Aug 21 2012
Image Credit: SvedOliver/Shutterstock.com
You’ll often experience a forward shift in the weight of a car during hard braking. Without a proportioning valve sensor, the shift in weight that unloads the rear axle can cause the rear car wheels to lock, potentially spinning the vehicle out of control.
So, when braking, it is obvious that the driver will be exerting a proportional amount of pressure to the braking system to stop the car. This applied pressure is controlled by a proportioning valve, which works to control the actual pressure applied to the rear brakes.
The idea of an internal car component being able to balance the front and rear pressure to a moving vehicle was introduced in the late 1960s. Early designs of a standard proportioning valve, including disc and drum brakes, are still used in some modern automobiles.
The proportioning valve operation was designed to be specific to front disc, rear drum components. Later car designs with four-wheel disc brakes have been introduced with proportioning valves for each of the rear disc brakes.
Automotive design and engineering will continue to work on creating the most efficient braking system where there is a balance in the friction coefficient between all four tires to a vehicle. With the imbalance in the front and rear wheel pressure is the reason for using a proportional valve, this component still only serves as one way to adjust the balance.
The disc front and drum rear is the main combination that will benefit from a proportioning valve. It is worth noting that disc brakes fixed to the front of a vehicle can achieve around 70% of the stopping force without overheating. Drum brakes have less directional stability, so with lighter vehicles, there is less of a difference between the disc rears and drum rears.
A standard proportioning valve system is part of a large combustion valve structure that can be sectioned into three individual parts: the metering valve, the pressure differential valve, and the proportioning valve. Each section is bridged by a master cylinder.
There is an inlet passage from the master cylinder at one side of the valve and a rear brake passage protruding at the opposite end of the positioning valve. A proportioning piston sits in a stepped bore inside the valve, and the stepped bore is also connected to a valve stem. It is the valve stem that carries out the proportioning to a braking system – the stem moves inside the bore via the spring-loaded piston (see video below to understand the structural components of a proportioning combination valve for braking systems, its functions, use, and importance).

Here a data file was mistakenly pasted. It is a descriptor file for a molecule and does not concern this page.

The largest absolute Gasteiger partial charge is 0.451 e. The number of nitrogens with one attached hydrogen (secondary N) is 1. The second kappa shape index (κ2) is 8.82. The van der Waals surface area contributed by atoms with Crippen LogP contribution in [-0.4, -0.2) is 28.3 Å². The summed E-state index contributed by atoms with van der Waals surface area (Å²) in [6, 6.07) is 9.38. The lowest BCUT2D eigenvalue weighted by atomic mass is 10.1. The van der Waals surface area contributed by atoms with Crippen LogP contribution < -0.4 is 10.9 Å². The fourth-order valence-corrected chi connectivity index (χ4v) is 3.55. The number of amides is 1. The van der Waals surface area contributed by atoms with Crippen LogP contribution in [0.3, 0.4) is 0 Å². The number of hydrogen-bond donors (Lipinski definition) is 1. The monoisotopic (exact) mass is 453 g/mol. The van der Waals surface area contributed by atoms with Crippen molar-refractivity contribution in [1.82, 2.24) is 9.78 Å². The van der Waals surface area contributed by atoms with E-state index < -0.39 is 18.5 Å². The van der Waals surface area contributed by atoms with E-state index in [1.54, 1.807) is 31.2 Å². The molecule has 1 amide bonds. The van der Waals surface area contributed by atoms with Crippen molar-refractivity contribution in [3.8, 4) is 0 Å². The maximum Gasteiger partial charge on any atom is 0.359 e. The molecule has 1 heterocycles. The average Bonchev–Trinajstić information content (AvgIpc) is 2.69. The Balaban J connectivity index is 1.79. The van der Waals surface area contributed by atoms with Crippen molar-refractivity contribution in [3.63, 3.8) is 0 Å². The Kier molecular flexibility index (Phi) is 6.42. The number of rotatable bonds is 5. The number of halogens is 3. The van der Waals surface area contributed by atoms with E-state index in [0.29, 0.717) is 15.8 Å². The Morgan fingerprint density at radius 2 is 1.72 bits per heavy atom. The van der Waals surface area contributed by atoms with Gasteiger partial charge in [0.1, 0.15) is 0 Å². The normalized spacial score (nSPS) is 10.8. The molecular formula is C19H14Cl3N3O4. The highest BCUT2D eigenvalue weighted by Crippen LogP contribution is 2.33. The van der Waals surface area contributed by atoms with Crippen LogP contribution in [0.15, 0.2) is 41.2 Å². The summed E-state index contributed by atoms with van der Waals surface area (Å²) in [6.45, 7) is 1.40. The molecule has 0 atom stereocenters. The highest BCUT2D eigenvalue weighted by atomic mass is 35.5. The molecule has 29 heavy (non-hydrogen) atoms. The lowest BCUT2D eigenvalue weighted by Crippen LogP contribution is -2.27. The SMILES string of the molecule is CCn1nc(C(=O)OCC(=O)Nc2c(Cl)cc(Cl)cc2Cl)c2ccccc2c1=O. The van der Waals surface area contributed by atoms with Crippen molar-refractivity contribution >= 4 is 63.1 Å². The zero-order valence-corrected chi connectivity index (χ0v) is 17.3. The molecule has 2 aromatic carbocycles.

Master Power Brakes Combination Valve Video
The following video animates the internal structure of a positioning valve and how this works to help introduce proportioning valve operation in a car brake system.
Brake regulator valve. Depending on the load.
By adjusting the braking force, the positioning system can allow the vehicle to control the load transfer. During regular braking in a moving vehicle, the spring-loaded piston is normally in a relaxed position. The poppet valve to this system is held in position with a spring which allows the fluid to travel through the main valve into the rear car brake system.
Now, imagine slamming on your brakes to stop the car immediately in its tracks – the pressure applied to allow for heavy braking causes the outlet pressure to rise in the positioning valve, which creates an imbalance in the force between the two areas of the spring-loaded piston and moves the piston against a pressure spring. This movement of the piston against the pressure spring limits the amount of pressure delivered to the rear brakes by closing the valve stem. Thus, more pressure is applied to the front disc brakes and less pressure is applied to the drum brakes.
Car manufacturers will continue to make vehicle braking systems safer and more efficient. BMW has tested the active hazard braking concept to explore ways to avoid rear-end collisions. The research team has tested the use of a proximity warning system that can preload the brakes and activate these brakes as an alert to a possible collision in their new research prototype (see video). This new initiative demonstrates how car manufacturers are looking for ways to integrate the brake system with additional safety components in a vehicle.
BMW X5 Active Hazard Braking
Sources and Further Reading
- Owen, C.E. (2004). Shop Manual for Automotive Brake Systems. USA, New York: Thomas Delmar Learning.
- Gilles, T. (2005). Automotive Chassis: Brakes, Suspension, and Steering. USA, New York: Thomas Delmar Learning.
This article was updated on 13th February, 2020.